This certainly does seem to be the winning formula that has worked for Apple, yet Apple is the corporate anomonly. I think a big part of the reason this worked at Apple is not just Steve's role as tastemaker, not just the talent he surrounded himself with, but the fact that he actively listened and allowed himself to be challenged. He changed his mind extremely quickly when the right argument was made (often taking credit for the “new” idea). He was initially opposed to some of Apple's best strategic moves (such as iTunes for Windows) but was persuaded by his team. It is extremely rare to find a visionary tastemaker who has the ability to inspire and lead a team of passionate “A” players. Yet I believe it is far more rare to find such a person who can do so while retaining enough humility and reverence for the their work to keep their mind flexible in this way.

Can this same formula work elsewhere? I believe it can but only under rare circumstances2. Much more commonly I think the dictatorial leadership structure of our corporations results in a rather steep hidden tax on value creation. In aggregate this results in a cost far steeper than the bankrupcies Ben mentioned as the downside limit.

Nothing destroys intrinsic motivation faster than being told what to do (and sometimes how to do it) by leaders who are incapable of inspiring a natural desire to follow them. Sadly, far too many modern corporate “leaders” are MBA-trained managers who lack the authentic vision and charisma inspire such a following. Decisions are often made and communicated in ways that appear arbitrary and capricious to the team resulting in further destruction of intrinsic motivation. Talented teams capable of high energy and great work are stiffled in this kind of environment. The result is a team going through the motions without energy or inspiration and mediocre products that take too long and cost too much to produce.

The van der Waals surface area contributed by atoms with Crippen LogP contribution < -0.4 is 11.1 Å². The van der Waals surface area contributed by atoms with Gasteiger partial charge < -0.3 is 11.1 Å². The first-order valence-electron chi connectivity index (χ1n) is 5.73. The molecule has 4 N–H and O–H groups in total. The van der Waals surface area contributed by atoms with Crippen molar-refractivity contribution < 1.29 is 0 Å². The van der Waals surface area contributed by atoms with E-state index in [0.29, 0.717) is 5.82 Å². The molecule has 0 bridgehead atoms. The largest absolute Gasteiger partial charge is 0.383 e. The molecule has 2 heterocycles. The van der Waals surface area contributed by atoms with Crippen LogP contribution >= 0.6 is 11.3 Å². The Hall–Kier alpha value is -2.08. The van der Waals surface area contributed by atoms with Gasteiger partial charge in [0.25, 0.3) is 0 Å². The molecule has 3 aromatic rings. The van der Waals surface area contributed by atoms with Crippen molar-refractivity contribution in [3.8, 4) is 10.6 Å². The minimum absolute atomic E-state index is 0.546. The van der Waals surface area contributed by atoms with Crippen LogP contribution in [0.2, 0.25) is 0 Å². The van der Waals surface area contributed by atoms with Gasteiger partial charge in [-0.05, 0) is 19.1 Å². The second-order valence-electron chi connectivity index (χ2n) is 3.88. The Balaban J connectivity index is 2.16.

The question of how to best organize ourselves to produce creativity, innovation and value is a complex one. It becomes even more complicated when we separate the questions of what system of organization might be most likely to produce these things from the question of what system of organization if successful might produce the greatest results. I'm pretty sure the answers to these questions are different. I'm also pretty sure that there are much better systems than the dictatorial style prevalent today if our goal is to produce more and easier to sustain innovation within an established corporation3. What I'm not sure of is whether we might be able to find a system of organization that can increase the frequency of creativity and innovation in our corporations without artificially limiting the degree of innovation that is possible.

In other words, how do we optimize for the common case without preventing positive anomalies like Apple under Steve Jobs?

  1. When I discuss open source projects I am specifically referring to volunteer open source projects. Corporate funded and controlled open source projects such as Android are of course not subject to the same forces as long as the sponsoring corporation funds development of the project.
  2. Elon Musk is a leader that may be capable of succeeding at this style of leadership.
  3. Better methods would have some kind of mechanism that enforces the appropriate consideration of those actually doing the hands-on work of creating new products. I don't have a strong idea about what this might look like but it must result in leaders capable of articulating a compelling and inspiring vision to those who are realizing that vision.